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Careers lessons push up GCSE grades

A recent study has found pupils who heard directly from employers about the realities of getting a job went on to get better grades. Education Secretary Damian Hinds says it shows the value of telling students how subjects taught in school are "relevant in later life". Another very interesting statistic the study showed was that low achievers were particularly likely to be motivated, with a 9% increase in their revision hours. Mr Hinds went on to say "This report underlines the value of good careers education which builds confidence, broadens horizons and fuels ambition. Good careers education must be available to as many young people as possible." This is something Hong Kong schools and educators should take note of. There is a place for career education in Hong Kong schools. . . .

By ITS Education Asia | Comments Continue Reading

Teenagers given updated advice on A-level choices

This is an interesting article because it is a reminder that there are no definite subject preferences to help university entry, with the exception of some prerequisite subjects when considering subject choice. It shows that students are better off focusing on subjects they are good at or enjoy, instead of on just a narrow band of academic subjects. A subject you like can often be one which you are willing to work harder at, and this extra effort is often reflected in your results. It is also the case that the actual content of most secondary school subjects is not as important as the skills you learn from studying them. There is no reason not to take an unusual combination of subjects if that is what you want to do, and it is largely unlikely to affect whether a university accepts you. You should, however, research possible course choices thoroughly, especially if there are any prerequisite subjects needed. There is no point applying for a medical degree with subjects like Business . . .

By Sue Smith | Comments Continue Reading

Japan enacts legislation making preschool education free in US$7 billion bid to expand child care support

It is quite well known that Japan faces an aging population problem combined with a declining birth rate.  The Japanese government has taken many policy actions to try to stem the fall in the amount of children being born in Japan.  This latest measure is another example of these actions.  This policy does seem like a good idea to reduce financial burden on young families but there are issues raised about the possible increase in demand that this action will have, given that there are already waiting lists to get into many preschool institutions. Still, the Japanese government should be applauded in its efforts to help young families. Maybe Hong Kong should consider similar actions. . . .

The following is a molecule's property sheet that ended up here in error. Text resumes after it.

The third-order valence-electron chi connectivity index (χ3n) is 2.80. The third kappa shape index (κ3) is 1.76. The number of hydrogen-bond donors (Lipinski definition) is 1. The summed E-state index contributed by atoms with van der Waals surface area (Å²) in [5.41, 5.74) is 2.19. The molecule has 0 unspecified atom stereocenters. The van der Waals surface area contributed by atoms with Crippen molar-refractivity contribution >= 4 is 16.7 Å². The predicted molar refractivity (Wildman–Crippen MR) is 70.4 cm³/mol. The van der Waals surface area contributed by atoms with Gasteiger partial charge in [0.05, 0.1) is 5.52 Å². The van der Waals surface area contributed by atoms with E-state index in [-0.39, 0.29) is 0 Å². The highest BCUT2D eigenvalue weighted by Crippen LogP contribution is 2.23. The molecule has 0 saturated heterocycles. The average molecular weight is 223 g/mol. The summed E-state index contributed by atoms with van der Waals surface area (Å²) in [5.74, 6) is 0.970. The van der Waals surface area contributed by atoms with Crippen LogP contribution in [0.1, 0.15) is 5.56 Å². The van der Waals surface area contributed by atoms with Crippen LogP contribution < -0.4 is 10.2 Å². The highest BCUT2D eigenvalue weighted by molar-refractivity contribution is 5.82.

By ITS Education Asia | Comments Continue Reading

Guilt and social pressure making young Hongkongers choose all work and no play

Having been working in the Hong Kong education sector for over 15 years and having much to do with young people, this article came as little surprise to me. The NGO which conducted the quoted research claims that this guilt “is a product of a competitive society that takes dim view of rest.” The survey found ”About 40 per cent of Hong Kong’s young people feel guilty or fearful when taking breaks from studying or work.” The worrying point of this is that this guilt may be affecting the quality and effectiveness of their work of studies while increasing mental stress. The study also found 44 per cent of respondents said they were suffering from fatigue while trying to manage with studies or work. The over conclusion is that Hong Kong society need to correct negative views about resting, such as associating it with laziness. . . .

By Gary Hadler | Comments Continue Reading